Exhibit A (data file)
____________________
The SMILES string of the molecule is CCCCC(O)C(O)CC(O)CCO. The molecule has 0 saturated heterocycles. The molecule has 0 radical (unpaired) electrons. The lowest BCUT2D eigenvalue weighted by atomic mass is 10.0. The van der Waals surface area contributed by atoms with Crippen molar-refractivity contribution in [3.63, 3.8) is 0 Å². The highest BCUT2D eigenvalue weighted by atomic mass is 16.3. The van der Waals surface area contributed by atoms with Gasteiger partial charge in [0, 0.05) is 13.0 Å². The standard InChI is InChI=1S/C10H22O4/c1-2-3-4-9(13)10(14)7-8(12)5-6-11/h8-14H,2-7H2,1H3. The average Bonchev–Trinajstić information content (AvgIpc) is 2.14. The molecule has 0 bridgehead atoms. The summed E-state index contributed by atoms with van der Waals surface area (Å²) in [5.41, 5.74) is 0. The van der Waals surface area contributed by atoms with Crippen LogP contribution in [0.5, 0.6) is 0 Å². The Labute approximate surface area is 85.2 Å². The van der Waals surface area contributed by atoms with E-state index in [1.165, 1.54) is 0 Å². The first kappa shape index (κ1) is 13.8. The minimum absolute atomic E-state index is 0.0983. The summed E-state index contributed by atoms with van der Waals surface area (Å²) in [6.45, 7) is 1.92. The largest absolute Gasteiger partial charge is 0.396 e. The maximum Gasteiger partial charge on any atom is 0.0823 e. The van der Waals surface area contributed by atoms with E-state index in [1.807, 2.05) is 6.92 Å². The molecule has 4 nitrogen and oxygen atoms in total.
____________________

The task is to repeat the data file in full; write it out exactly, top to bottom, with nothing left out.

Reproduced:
The SMILES string of the molecule is CCCCC(O)C(O)CC(O)CCO. The molecule has 0 saturated heterocycles. The molecule has 0 radical (unpaired) electrons. The lowest BCUT2D eigenvalue weighted by atomic mass is 10.0. The van der Waals surface area contributed by atoms with Crippen molar-refractivity contribution in [3.63, 3.8) is 0 Å². The highest BCUT2D eigenvalue weighted by atomic mass is 16.3. The van der Waals surface area contributed by atoms with Gasteiger partial charge in [0, 0.05) is 13.0 Å². The standard InChI is InChI=1S/C10H22O4/c1-2-3-4-9(13)10(14)7-8(12)5-6-11/h8-14H,2-7H2,1H3. The average Bonchev–Trinajstić information content (AvgIpc) is 2.14. The molecule has 0 bridgehead atoms. The summed E-state index contributed by atoms with van der Waals surface area (Å²) in [5.41, 5.74) is 0. The van der Waals surface area contributed by atoms with Crippen LogP contribution in [0.5, 0.6) is 0 Å². The Labute approximate surface area is 85.2 Å². The van der Waals surface area contributed by atoms with E-state index in [1.165, 1.54) is 0 Å². The first kappa shape index (κ1) is 13.8. The minimum absolute atomic E-state index is 0.0983. The summed E-state index contributed by atoms with van der Waals surface area (Å²) in [6.45, 7) is 1.92. The largest absolute Gasteiger partial charge is 0.396 e. The maximum Gasteiger partial charge on any atom is 0.0823 e. The van der Waals surface area contributed by atoms with E-state index in [1.807, 2.05) is 6.92 Å². The molecule has 4 nitrogen and oxygen atoms in total.